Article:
In the plastics extrusion process, raw thermoplastic material, or resin, is gravity fed from a top-mounted hopper into the barrel of an extruder. Additives, such as colorants and UV inhibitors, or other formulated compounds in either liquid or pellet form, are often used and can be introduced into the resin below arriving at the hopper. With these additives, the extruded plastic parts can meet the specific functions in different applications.
The Resin materials such as nylon, polyurethane, polyester and polycarbonate and polycarbonate are very hygroscopic, absorbing moisture rapidly from the air. At extrusion temperatures, moisture degrades these materials to lower molecular weight polymers, resulting in poorer property performance. Proper drying to eliminate moisture is critical to obtain the optimum property performance in the final product. Other materials, e.g., acrylics, Ultem polysulfone, Noryl and acrylonitrile butadiene styrene (ABS), also absorb moisture from the air and must be dried prior to processing. Any moisture in the polymer is converted to steam in the extruder and, depending on the quantity present, can cause surface imperfections such as splay, holes in the product, or a foamy product. Some polymers, e.g., nylon, are shipped dry in moisture-proof containers.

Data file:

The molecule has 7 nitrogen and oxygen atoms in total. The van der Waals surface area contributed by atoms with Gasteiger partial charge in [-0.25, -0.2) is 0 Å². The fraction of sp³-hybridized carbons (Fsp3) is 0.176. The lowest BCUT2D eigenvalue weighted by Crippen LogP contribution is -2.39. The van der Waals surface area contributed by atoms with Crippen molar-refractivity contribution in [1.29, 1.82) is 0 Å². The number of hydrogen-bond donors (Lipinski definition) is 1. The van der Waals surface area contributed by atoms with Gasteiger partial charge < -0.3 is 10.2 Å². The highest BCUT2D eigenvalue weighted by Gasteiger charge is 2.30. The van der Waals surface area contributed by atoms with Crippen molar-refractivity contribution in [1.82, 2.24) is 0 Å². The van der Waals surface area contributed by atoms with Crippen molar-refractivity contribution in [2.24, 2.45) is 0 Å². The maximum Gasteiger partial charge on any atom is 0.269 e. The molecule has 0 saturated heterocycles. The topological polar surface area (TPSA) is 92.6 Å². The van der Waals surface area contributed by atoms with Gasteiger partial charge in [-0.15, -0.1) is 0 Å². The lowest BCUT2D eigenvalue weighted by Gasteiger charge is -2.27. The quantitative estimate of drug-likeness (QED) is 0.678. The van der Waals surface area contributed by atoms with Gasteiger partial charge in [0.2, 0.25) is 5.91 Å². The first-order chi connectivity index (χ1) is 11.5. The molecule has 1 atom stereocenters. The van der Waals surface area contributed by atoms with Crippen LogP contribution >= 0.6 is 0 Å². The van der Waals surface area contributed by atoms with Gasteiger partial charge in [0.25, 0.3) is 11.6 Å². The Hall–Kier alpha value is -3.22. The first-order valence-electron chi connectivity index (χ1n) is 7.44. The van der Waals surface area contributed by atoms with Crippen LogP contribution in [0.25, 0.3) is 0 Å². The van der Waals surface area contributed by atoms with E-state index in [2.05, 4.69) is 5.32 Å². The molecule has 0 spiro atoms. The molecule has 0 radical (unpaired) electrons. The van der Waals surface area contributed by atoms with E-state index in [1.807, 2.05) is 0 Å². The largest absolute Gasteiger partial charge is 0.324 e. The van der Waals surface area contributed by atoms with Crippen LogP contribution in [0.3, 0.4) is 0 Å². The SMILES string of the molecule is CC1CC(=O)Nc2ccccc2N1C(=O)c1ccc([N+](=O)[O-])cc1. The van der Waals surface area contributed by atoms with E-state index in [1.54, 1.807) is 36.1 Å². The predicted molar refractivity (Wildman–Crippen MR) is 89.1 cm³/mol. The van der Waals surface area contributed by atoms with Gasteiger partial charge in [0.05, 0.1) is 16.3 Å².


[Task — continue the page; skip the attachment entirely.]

With proper handling, these resins do not normally require additional drying prior to processing. However, if the seal is broken on the container or the bag is not completely resealed after opening, the product will absorb moisture and have to be dried prior to extrusion. Polyesters are particularly sensitive to moisture and must be dried in dehumidifying dryers, transported with dry air, and blanketed with dry air or nitrogen in the extruder feed hopper. Other problems include contamination with foreign materials such as metal chips, screws, bolts, nuts, cardboard, rodents, and rodent droppings. Even so-called medical grade plastics are often contaminated. Of course, the contaminate will end up in the melt, so every precaution must be taken to avoid contamination by closing bags, covering hoppers, keeping a clean area around the extruders, and similar measures.
Some of the problems that can occur during extrusion are traceable to the processed raw material; that is, the raw material is not up to specification.
We will choose the proper plastic additives such as Colorants or UV inhibitors in different forms added to plastic extrusion manufacturing.
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